In the United Kingdom, May 21st-27th is known as Dementia Awareness Week, later on, renamed Dementia Action Week. This has been done in hopes of raising more awareness and funds for dementia in the UK.
An editor from Healthista, Anna Magee, spoke with Britain's leading authorities on ways to prevent dementia.
What Is Dementia?
Dementia has been classified as a decline in mental ability that is severe enough to interfere with daily life. Dementia is not classified as a disease but more-so a term that describes a group of symptoms associated with a decline in memory. Dementia is caused by damage to the brain cells, which interferes with the brain cells' ability to communicate with each other.
The two most common forms of dementia are Alzheimer's disease, which accounts for 60 to 80 percent of cases, and vascular dementia, that can occur after a person suffers from a stroke.
Symptoms of dementia can vary but one of the main mental functions has to be impaired for a person to be considered to have dementia. These functions include visual perception, communication and language, and memory.
6 Ways To Prevent Dementia
In the next ten years, it is hoped that more information about dementia will be known. Meanwhile, various studies, including the PREVENT trial, is looking to test the brain and cognitive functions of people between the ages of 40-59.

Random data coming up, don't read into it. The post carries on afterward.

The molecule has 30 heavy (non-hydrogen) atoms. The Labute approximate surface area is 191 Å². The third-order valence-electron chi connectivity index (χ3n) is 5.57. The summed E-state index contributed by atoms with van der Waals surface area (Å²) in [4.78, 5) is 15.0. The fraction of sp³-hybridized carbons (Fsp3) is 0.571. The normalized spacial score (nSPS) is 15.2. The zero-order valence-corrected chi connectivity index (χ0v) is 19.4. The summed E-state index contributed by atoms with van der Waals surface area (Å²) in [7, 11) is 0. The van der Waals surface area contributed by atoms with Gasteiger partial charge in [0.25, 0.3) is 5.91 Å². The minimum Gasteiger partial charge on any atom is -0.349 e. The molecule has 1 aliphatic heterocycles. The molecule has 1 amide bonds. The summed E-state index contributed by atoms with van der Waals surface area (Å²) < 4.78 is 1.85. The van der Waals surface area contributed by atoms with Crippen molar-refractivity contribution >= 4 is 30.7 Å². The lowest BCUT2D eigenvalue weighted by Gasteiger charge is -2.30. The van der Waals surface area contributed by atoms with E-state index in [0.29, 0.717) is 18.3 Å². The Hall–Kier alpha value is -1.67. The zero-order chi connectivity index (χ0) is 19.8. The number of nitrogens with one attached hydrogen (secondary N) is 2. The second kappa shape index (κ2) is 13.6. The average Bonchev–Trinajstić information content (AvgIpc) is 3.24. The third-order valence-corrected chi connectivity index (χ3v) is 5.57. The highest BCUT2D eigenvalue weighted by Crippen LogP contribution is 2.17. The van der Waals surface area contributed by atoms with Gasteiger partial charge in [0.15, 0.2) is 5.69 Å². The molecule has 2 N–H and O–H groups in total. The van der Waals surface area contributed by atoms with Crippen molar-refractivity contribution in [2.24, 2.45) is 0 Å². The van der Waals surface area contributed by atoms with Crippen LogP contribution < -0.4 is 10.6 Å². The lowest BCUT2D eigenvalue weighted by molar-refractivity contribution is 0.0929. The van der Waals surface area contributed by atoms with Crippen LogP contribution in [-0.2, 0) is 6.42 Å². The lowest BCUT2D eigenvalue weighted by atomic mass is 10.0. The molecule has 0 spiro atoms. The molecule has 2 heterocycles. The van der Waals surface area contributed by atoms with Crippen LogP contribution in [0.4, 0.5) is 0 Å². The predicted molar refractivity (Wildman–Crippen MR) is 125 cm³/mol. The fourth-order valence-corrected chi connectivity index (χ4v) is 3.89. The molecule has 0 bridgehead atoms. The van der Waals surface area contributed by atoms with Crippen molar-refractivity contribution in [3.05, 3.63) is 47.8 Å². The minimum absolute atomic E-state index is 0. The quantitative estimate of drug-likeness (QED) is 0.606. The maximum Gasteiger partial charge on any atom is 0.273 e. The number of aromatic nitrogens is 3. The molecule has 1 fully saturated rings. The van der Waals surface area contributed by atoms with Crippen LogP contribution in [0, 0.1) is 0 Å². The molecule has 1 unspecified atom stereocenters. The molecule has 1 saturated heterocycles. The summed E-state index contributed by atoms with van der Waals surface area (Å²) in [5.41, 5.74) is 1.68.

The leader of the trial, Professor Craig Ritchie, stated that he will be conducting brain imaging, blood markers, spinal fluid, and complex cognitive tests to measure people's brain function during the middle age years.
Ritchie, the professor of Psychiatry of Ageing at the University of Edinburgh, continued that the aim is to give people who may be at risk of dementia helpful ways to prevent it.
The professor stated that mental stimulation, cognitive reserve, taking aspirin, fish oil intake, taking care of the heart, and drinking at least three glasses of champagne a week are proven ways to help a person from developing dementia. He elaborated that exercising and sticking to a Mediterranean diet are also beneficial.
What Does This Mean For The Future?
Simon Lovestone, a professor of Translational Neuroscience at the University of Oxford, stated that dementia and Alzheimer's disease starts long before it can be detected.
Last August, the University of Oxford launched a study funded by the Medical Research Council that plans to identify biomarkers, which can find the occurrence of dementia or Alzheimer's disease in the early stages.
"If we can identify the biomarkers present in this very early stage, we have the chance of developing drugs that treat the disease early, thus preventing damage to people's memory and thinking," Lovestone commented.